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Open Access Publications from the University of California

Abundance and Distribution of Blue Elderberry (Sambucus nigra ssp. caerulea) on Lower Cache Creek: Implications for Adaptive Floodplain Management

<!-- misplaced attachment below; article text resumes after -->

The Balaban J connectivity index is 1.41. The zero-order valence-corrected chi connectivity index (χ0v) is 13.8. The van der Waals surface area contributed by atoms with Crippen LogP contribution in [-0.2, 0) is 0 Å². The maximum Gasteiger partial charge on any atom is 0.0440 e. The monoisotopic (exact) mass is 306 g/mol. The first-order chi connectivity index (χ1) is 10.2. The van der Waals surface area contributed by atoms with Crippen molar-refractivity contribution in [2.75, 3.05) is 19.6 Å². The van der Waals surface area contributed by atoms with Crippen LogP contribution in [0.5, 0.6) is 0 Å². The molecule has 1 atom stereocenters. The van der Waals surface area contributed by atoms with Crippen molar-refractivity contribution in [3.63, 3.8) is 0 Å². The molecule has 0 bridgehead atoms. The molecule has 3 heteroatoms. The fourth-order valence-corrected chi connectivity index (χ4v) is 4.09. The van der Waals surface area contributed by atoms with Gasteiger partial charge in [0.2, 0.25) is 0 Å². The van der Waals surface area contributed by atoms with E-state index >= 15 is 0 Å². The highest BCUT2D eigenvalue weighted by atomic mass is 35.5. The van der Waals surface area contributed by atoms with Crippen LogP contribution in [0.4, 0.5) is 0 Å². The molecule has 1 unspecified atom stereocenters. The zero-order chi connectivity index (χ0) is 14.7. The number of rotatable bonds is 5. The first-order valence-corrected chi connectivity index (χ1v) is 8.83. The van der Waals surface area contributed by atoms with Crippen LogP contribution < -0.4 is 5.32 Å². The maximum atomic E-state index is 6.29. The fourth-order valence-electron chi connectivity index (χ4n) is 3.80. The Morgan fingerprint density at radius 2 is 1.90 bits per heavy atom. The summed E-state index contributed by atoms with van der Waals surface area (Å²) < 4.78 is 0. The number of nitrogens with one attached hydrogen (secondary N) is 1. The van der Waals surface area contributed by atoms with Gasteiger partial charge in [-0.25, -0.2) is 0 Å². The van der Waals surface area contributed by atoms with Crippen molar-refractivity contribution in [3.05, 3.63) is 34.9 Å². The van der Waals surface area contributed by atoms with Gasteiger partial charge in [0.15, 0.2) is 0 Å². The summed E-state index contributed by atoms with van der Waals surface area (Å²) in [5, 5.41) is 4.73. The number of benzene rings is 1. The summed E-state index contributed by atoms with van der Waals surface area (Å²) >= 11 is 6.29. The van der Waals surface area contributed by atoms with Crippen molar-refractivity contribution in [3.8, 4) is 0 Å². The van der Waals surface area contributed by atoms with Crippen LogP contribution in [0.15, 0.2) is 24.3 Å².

Many western U.S. landscapes are managed for multiple objectives, including biological conservation, commodity production, human welfare, and recreation. Effective conservation of special-status species in managed landscapes is challenging when species protection must be balanced with broader land-management objectives. In managed river systems, actions such as channel maintenance, bank stabilization, dam operation, and habitat enhancement are often implemented to achieve objectives related to water delivery, flood control, protection of adjacent lands, public recreation, and biological conservation. However, these actions are often constrained by the presence of special-status species because of regulatory requirements that may supersede implementation of other measures. Strategies to balance special-status species conservation with broader management objectives are directly informed by robust data sets on species abundance and distribution. On lower Cache Creek in Yolo County, California, multi-objective management seeks to balance protection of the federally-threatened Valley elderberry longhorn beetle (Desmocerus californicus dimorphus) and its sole host shrub, blue elderberry (Sambucus nigra ssp. caerulea), with channel maintenance, bank stabilization, and habitat enhancement actions. We conducted a comprehensive field survey from 2015 to 2016 to map all elderberry shrubs across the 904-ha Cache Creek Resource Management Plan area. An estimated 10,296 shrubs that spanned small, medium, and large size classes were mapped, strongly suggesting that the local population has been increasing since in-channel mining ceased in 1996. Analyses of shrub distribution relative to floodplain inundation zones, and associated vegetation, slope, and aspect revealed that most shrubs occurred in association with other woody riparian vegetation and within the ≤ 10-yr floodplain inundation zone. In addition, shrubs occurred more often than expected on intermediate slopes and both westerly and northwesterly aspects. The results of this study are guiding adaptive management and informing project planning and permitting on lower Cache Creek, demonstrating the importance of spatially-explicit abundance and distribution data for special-status species in managed landscapes.

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